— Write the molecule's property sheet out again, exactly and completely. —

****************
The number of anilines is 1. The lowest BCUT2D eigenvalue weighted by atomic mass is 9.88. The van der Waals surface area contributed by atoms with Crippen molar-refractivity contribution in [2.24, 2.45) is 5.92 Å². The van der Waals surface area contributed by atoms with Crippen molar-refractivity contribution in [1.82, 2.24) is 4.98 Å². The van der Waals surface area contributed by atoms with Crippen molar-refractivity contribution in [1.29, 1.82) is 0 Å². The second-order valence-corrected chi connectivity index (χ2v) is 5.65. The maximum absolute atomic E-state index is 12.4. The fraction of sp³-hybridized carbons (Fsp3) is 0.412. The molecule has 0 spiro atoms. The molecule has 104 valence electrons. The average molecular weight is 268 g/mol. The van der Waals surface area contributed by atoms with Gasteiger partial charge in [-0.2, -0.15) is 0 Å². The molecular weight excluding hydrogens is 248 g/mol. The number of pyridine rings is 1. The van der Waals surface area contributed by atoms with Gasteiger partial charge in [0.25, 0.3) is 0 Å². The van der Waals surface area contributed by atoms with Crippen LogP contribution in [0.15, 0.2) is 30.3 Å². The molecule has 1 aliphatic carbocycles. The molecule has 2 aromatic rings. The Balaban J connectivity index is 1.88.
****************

The number of anilines is 1. The lowest BCUT2D eigenvalue weighted by atomic mass is 9.88. The van der Waals surface area contributed by atoms with Crippen molar-refractivity contribution in [2.24, 2.45) is 5.92 Å². The van der Waals surface area contributed by atoms with Crippen molar-refractivity contribution in [1.82, 2.24) is 4.98 Å². The van der Waals surface area contributed by atoms with Crippen molar-refractivity contribution in [1.29, 1.82) is 0 Å². The second-order valence-corrected chi connectivity index (χ2v) is 5.65. The maximum absolute atomic E-state index is 12.4. The fraction of sp³-hybridized carbons (Fsp3) is 0.412. The molecule has 0 spiro atoms. The molecule has 104 valence electrons. The average molecular weight is 268 g/mol. The van der Waals surface area contributed by atoms with Gasteiger partial charge in [-0.2, -0.15) is 0 Å². The molecular weight excluding hydrogens is 248 g/mol. The number of pyridine rings is 1. The van der Waals surface area contributed by atoms with Gasteiger partial charge in [0.25, 0.3) is 0 Å². The van der Waals surface area contributed by atoms with Crippen LogP contribution in [0.15, 0.2) is 30.3 Å². The molecule has 1 aliphatic carbocycles. The molecule has 2 aromatic rings. The Balaban J connectivity index is 1.88.